Light When It Comes
(William B. Eerdmans Publishing Company, 2016)
I had started on this book when I received Fr. Henry Siew’s booklet Encountering the Lord in Daily Life, in which he recommends the Consciousness Examen as one of three “simple forms of prayer”, and which I decided was something I should finally take seriously. I am still struggling with it. It may be simple but it takes a lot of discipline and I have yet to develop the mindfulness to do it properly.
Light When It Comes is serendipitously the practical application of the Examen and so it is a great help for me. What Anderson is showing is that one needs to be attuned to the Lord – that is how to recognise Him in everything. It is such an enjoyable lyrical [just look at the pretty cover!] collection of snippets from the ups and downs, questions and answers, and doubts and hopes of daily life. In both light and darkness, God is always present; it is just that we miss the point sometimes.
I found the sections on “darkness” particularly helpful. They reminded me of reading Henri Nouwen’s The Return of the Prodigal Son and coming to the awful and somewhat discouraging realisation that the morose, brooding older brother was me. Everything the father had was his but he wasn’t aware of it – we can only imagine the joy and love that would have been in his heart had he known this, but he was stuck on the darker side of things, where he saw patches of light without catching its full brilliance. The older brother and I have some trouble recognising the light when it comes.
There were parts of the book that struck me like they were written just for me, and I include some of them here, with their chapter titles. I see them as glimpses of light that I need.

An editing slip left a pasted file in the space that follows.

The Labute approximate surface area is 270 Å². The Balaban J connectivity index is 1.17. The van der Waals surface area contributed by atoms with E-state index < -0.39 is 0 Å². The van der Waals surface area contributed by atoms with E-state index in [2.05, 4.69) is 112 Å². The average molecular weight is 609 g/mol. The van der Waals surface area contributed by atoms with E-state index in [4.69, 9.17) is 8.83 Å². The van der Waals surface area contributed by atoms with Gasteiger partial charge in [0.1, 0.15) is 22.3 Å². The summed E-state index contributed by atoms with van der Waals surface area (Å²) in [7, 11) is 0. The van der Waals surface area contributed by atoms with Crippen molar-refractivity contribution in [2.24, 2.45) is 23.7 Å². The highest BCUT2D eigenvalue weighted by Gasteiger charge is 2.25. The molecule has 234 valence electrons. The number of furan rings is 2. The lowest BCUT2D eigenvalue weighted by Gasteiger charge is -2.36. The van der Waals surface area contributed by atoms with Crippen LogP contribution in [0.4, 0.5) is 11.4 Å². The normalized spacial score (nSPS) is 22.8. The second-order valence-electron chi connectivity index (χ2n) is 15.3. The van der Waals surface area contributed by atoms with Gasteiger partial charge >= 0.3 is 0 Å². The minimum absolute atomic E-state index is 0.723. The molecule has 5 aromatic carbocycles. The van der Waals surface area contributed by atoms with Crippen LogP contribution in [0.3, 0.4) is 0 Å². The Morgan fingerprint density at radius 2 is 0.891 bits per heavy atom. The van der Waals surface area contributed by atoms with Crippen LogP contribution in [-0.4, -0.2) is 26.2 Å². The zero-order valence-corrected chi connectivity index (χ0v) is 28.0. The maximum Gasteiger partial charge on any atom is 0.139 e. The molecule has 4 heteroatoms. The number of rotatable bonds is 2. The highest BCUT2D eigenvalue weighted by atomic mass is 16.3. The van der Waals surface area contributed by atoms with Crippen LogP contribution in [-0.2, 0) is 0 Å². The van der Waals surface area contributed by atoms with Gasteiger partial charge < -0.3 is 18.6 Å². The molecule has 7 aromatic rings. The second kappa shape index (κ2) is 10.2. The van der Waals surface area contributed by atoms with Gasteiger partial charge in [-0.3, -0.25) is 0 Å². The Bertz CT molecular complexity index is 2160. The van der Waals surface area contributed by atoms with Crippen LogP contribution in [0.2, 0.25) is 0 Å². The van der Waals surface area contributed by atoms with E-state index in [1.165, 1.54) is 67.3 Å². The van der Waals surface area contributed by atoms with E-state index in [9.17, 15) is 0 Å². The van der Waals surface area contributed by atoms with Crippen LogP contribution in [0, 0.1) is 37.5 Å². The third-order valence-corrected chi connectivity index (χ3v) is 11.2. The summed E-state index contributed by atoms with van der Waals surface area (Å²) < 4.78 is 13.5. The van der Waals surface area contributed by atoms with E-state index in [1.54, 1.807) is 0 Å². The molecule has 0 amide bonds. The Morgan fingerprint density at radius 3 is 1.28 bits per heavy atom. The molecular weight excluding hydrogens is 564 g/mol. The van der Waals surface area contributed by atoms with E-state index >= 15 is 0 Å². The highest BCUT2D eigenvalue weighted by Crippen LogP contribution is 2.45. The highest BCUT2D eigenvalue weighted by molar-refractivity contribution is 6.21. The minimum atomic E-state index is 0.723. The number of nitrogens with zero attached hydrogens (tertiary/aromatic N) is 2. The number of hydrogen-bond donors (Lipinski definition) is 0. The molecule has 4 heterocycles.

Seeing the Light
And the first words that Adam speaks? … the first recorded words of the first man—are poetry.
This at last is bone of my bones
and flesh of my flesh.
Dying to Ourselves
To pray the examen doesn’t just mean to revel in the light. It means to face the darkness, too: the darkness of suffering, the darkness of our own limitations.
The cross is a lens… It’s our formula for interpreting every situation. What should we do? Whatever conforms us the most closely to the cross. Whatever turns the situation upside down…
What should we do? Whatever empties us. Whatever silences us… Whatever gives us the chance to die.
I thirst for praise, but praise doesn’t satisfy. I thirst for order, but order doesn’t satisfy. I thirst for certainty: never to be troubled, never to be confused, never to have to wrestle with things in my mind. But certainty doesn’t quench the thirst, and it’s not possible anyway. None of this water is clean and pure. None of this water is the living water.
But we’re being healed of leprosy all the time, and we’re always failing to realize it.
Sometimes where we find ourselves is in the desert. More and more, I think, life is about letting things go, or trying to. It’s about giving things up. It’s about holding things in memory and believing in them still.
What value is it to the people in our lives if we spend the morning writing a poem, or walking in the woods, or weeding the front flowerbed?
What worth is our joy?
A worth beyond price.
“I have said these things to you,” Jesus tells his disciples, “so that my joy may be in you and that your joy may be complete.”
But this is the night before the Crucifixion, this is the Farewell Discourse in the Gospel of John, and sadness fills the room. Fear.
How can joy be possible?
May we see the Lord of joy and light in all we do!
Excerpts of the book can be found here.
♫ Makes me think of In My Heart